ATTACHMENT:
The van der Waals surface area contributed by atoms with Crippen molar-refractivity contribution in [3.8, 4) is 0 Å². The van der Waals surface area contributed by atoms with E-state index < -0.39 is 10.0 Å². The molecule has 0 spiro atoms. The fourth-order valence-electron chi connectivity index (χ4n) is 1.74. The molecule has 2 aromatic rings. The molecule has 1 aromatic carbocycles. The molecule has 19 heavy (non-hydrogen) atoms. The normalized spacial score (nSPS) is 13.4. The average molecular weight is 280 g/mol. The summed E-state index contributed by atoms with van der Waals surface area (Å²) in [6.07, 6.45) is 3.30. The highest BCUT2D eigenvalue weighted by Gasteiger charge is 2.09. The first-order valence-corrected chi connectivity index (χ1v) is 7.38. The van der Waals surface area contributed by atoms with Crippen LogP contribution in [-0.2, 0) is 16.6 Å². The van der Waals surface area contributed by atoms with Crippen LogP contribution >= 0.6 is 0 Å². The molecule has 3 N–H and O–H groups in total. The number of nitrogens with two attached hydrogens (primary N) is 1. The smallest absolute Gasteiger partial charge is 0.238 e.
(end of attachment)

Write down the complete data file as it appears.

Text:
The van der Waals surface area contributed by atoms with Crippen molar-refractivity contribution in [3.8, 4) is 0 Å². The van der Waals surface area contributed by atoms with E-state index < -0.39 is 10.0 Å². The molecule has 0 spiro atoms. The fourth-order valence-electron chi connectivity index (χ4n) is 1.74. The molecule has 2 aromatic rings. The molecule has 1 aromatic carbocycles. The molecule has 19 heavy (non-hydrogen) atoms. The normalized spacial score (nSPS) is 13.4. The average molecular weight is 280 g/mol. The summed E-state index contributed by atoms with van der Waals surface area (Å²) in [6.07, 6.45) is 3.30. The highest BCUT2D eigenvalue weighted by Gasteiger charge is 2.09. The first-order valence-corrected chi connectivity index (χ1v) is 7.38. The van der Waals surface area contributed by atoms with Crippen LogP contribution in [-0.2, 0) is 16.6 Å². The van der Waals surface area contributed by atoms with Crippen LogP contribution >= 0.6 is 0 Å². The molecule has 3 N–H and O–H groups in total. The number of nitrogens with two attached hydrogens (primary N) is 1. The smallest absolute Gasteiger partial charge is 0.238 e.